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If high bills have you looking to cut the cable cord, you're not alone. Research firm eMarketer predicts that by 2021, there will be 40.1 million cord-cutters in the United States. With cable bills easily exceeding $100 these days, it's no wonder people are looking for cheaper alternatives.
Whether you're ready to ditch cable altogether or just starting to dabble in streaming, you'll need to consider a couple things. First, think about your streaming hardware budget. Then you need to decide how much you'll spend on subscriptions.
Read on for 10 ways you can save money when you stream TV.
Thinking of jumping into streaming? Then you'll want a Smart TV, streaming media player, or both. These devices run the gamut in terms of price, but can all help you stream TV.
Smart TVs, which eliminate the need for a separate media streaming device, can help you make the leap into streaming. In fact, most TVs nowadays offer some Smart capabilities. A new 40" HDTV with Smart features runs from $200 to $600. These sets will be able to connect to the internet and run apps, and some even offer voice control or integration with your Smart home gadgets.
SEE ALSO: Do You Need a Smart TV?
Sets from brands like Insignia, Philips, Sony, Sharp, and TCL run operating systems you'll probably recognize, too, like Android TV and Roku TV. Meanwhile, Samsung and LG Smart TVs have their own proprietary platforms.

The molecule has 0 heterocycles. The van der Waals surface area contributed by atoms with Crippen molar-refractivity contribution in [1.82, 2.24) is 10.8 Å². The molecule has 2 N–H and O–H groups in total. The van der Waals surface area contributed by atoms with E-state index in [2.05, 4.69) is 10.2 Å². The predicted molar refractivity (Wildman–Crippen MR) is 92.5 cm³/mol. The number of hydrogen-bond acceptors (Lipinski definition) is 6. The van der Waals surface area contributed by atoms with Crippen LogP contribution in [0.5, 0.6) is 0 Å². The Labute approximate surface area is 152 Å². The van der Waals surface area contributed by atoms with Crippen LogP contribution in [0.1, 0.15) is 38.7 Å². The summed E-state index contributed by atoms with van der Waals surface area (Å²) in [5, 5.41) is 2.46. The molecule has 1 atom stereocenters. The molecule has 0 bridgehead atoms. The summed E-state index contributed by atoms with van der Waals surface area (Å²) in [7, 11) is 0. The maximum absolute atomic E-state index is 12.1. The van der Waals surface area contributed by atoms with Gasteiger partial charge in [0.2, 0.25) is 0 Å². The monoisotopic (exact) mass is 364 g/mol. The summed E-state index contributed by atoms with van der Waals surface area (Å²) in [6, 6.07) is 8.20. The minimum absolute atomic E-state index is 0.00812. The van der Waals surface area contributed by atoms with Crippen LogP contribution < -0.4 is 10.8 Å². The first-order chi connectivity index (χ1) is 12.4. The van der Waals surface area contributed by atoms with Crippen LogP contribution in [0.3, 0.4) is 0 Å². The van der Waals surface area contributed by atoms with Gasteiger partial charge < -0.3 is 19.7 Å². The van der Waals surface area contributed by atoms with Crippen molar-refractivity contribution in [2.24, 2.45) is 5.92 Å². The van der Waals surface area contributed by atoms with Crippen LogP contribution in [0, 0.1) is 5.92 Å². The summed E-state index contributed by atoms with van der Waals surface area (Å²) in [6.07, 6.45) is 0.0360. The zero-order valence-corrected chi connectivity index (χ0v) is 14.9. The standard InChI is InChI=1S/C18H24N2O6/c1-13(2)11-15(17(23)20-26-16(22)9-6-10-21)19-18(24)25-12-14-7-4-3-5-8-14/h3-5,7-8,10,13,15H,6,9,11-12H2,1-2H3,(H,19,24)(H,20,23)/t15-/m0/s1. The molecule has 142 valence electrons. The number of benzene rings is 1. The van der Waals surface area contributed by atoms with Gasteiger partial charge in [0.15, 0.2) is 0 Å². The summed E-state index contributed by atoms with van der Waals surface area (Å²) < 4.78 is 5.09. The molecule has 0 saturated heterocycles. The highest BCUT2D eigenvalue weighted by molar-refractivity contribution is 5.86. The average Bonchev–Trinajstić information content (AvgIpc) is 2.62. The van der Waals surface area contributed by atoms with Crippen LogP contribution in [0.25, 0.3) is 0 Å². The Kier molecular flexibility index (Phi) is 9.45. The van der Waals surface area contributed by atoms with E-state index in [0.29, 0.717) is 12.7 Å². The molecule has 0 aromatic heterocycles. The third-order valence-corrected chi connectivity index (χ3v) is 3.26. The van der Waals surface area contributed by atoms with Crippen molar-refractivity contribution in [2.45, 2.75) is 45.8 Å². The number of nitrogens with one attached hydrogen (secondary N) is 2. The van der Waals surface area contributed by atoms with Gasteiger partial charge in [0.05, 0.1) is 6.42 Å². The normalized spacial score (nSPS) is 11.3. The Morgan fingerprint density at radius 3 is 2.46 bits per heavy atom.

If you're not ready to invest in a new TV, you can save money by purchasing a media streamer and hooking it up to your existing set. Options include Roku, Chromecast, Apple TV, and Amazon Fire TV devices. Streaming devices are getting cheaper these days, with beefier specs and new features like 4K support, voice control remotes, and Smart home capabilities.
Without a sale, these devices will run you anywhere from $35 for a Google Chromecast to $179 for the latest 4K Apple TV. Amazon, in particular, often has sales on its already affordable Fire TV devices. In February, for example, the latest-generation Fire TV (listed at $69.99) dropped to $49.99. So definitely hold out for a sale, if you can.
Keep in mind that not all streaming apps are compatible with all streaming platforms. Google, for instance, recently pulled its official YouTube app from Amazon's Fire TV over a spat with the online retail giant. As a workaround, Amazon added Mozilla Firefox and its own Silk web browser to Fire TV, so users can navigate to YouTube.com and other sites. Using a browser on your TV definitely isn't as frictionless as using an official app, but it'll get the job done.
SEE ALSO: The 11 Biggest Myths About Buying a TV
Once you decide on a Smart TV or media streamer, you'll need content to watch. While the hardware options we covered in the previous section are getting cheaper, streaming services are — for the most part — getting more expensive. (Womp womp.)
Price hikes are common in the rapidly evolving streaming services market. Last fall, Netflix raised the price of a "Standard" subscription — its most popular plan, which allows two consecutive HD-quality streams — by $1 to $10.99 a month. The Netflix Premium plan, which supports up to four consecutive Ultra HD-quality streams, went up $2 to $13.99 a month.